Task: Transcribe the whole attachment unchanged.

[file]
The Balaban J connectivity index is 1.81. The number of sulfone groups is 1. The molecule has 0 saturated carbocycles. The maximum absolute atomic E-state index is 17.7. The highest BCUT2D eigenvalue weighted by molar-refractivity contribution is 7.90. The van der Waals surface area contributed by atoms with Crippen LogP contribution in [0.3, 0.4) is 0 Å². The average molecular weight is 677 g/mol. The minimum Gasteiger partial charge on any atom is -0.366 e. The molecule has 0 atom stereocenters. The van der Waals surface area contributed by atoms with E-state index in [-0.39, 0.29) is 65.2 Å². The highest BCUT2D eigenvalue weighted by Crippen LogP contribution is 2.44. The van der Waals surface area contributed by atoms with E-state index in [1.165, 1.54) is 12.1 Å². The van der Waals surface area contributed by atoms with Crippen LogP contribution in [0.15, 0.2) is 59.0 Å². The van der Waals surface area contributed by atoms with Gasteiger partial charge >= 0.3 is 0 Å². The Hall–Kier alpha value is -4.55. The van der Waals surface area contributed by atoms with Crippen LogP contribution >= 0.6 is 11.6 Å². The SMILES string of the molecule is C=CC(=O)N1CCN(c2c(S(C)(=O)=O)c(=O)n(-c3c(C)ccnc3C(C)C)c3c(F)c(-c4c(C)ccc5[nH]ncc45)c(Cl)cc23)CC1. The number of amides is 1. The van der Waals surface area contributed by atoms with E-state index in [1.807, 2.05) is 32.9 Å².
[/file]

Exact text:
The Balaban J connectivity index is 1.81. The number of sulfone groups is 1. The molecule has 0 saturated carbocycles. The maximum absolute atomic E-state index is 17.7. The highest BCUT2D eigenvalue weighted by molar-refractivity contribution is 7.90. The van der Waals surface area contributed by atoms with Crippen LogP contribution in [0.3, 0.4) is 0 Å². The average molecular weight is 677 g/mol. The minimum Gasteiger partial charge on any atom is -0.366 e. The molecule has 0 atom stereocenters. The van der Waals surface area contributed by atoms with E-state index in [-0.39, 0.29) is 65.2 Å². The highest BCUT2D eigenvalue weighted by Crippen LogP contribution is 2.44. The van der Waals surface area contributed by atoms with E-state index in [1.165, 1.54) is 12.1 Å². The van der Waals surface area contributed by atoms with Crippen LogP contribution in [0.15, 0.2) is 59.0 Å². The van der Waals surface area contributed by atoms with Gasteiger partial charge >= 0.3 is 0 Å². The Hall–Kier alpha value is -4.55. The van der Waals surface area contributed by atoms with Crippen LogP contribution >= 0.6 is 11.6 Å². The SMILES string of the molecule is C=CC(=O)N1CCN(c2c(S(C)(=O)=O)c(=O)n(-c3c(C)ccnc3C(C)C)c3c(F)c(-c4c(C)ccc5[nH]ncc45)c(Cl)cc23)CC1. The number of amides is 1. The van der Waals surface area contributed by atoms with E-state index in [1.807, 2.05) is 32.9 Å².